Controversy surrounds this submarine action film because Hollywood has rewritten history again. Stay around for the credits and you will see an acknowledgement to the Royal Navy's 1941 feat in capturing an Enigma decoding machine from a Nazi U-boat, a coup that made the difference to the war in the North Atlantic and Britain's survival.
You can see the reasoning. Turning it into an American exploit makes for better box office. The fact that at the time in question American submarines weren't even on active duty in the Atlantic is glossed over. It's not the first time they have grabbed British glory, but then we are not so innocent either. Take Chuck Yeager. David Lean's 1952 film "The Sound Barrier" suggested that breaking it was not his achievement, but a British aviation triumph.
If "U-571" had been good this would have been forgivable. Alas, it's a noisy, cliche-ridden, incomprehensible mess. Matthew McConaughey, shaven-headed and sunken cheeked, plays a young officer denied command until he proves himself. He is given a mission to capture a U-boat by pretending to be a German supply crew.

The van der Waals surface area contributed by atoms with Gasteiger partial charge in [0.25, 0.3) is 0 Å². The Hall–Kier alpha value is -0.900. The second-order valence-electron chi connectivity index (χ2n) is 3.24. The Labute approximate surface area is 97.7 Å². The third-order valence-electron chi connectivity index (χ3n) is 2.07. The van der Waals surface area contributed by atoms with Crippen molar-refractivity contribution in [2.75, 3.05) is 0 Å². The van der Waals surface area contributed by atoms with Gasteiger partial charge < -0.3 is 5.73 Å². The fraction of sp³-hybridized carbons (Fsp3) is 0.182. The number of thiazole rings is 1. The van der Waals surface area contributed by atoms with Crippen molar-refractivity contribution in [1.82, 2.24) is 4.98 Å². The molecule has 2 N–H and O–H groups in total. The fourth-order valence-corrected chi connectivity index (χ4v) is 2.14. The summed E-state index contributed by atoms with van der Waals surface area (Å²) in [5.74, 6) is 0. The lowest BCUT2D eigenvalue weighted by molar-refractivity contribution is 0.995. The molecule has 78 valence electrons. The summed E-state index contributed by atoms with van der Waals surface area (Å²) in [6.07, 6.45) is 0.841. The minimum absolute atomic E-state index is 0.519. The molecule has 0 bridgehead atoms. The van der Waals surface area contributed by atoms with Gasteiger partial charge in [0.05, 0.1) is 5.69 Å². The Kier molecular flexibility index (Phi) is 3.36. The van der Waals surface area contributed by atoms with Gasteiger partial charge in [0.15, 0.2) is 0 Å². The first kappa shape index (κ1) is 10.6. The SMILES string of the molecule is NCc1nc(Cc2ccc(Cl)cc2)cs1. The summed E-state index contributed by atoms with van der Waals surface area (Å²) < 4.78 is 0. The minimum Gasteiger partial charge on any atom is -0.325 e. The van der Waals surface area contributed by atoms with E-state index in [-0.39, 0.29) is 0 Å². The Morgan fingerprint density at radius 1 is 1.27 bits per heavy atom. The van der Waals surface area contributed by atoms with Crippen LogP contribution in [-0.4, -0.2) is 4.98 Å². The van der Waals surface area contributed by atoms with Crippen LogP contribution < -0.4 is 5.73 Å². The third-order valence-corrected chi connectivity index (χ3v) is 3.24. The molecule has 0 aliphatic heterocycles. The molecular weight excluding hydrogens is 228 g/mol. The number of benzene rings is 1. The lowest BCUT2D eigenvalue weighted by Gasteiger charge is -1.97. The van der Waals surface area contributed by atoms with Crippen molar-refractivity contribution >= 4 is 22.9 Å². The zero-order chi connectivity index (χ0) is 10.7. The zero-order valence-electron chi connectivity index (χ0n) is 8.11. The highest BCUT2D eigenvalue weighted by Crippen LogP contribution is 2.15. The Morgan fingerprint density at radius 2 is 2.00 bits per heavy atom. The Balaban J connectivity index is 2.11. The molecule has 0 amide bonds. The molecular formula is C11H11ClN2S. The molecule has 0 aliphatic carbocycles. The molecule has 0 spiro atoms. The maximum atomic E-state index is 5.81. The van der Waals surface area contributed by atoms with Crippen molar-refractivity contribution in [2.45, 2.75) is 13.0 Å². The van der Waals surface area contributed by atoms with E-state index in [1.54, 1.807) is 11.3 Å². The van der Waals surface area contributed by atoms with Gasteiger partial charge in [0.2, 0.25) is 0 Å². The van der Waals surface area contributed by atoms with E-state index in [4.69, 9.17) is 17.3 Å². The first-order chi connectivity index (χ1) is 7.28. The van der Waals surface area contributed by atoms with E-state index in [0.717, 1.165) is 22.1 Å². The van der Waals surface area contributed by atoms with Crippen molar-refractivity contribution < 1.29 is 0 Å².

It's one of those silly films where massive assaults from enemy torpedoes and depth charges always miss, but only one hasty American shot can produce a mini-nuclear explosion. Good actors like Bill Paxton and Harvey Keitel struggle with cardboard characters, and the action sequences are chaotic, with eardrum-bursting sound effects.
The best U-boat film was the German "Das Boot". This by comparison is a travesty.
Read about the distortion of history in "U-571".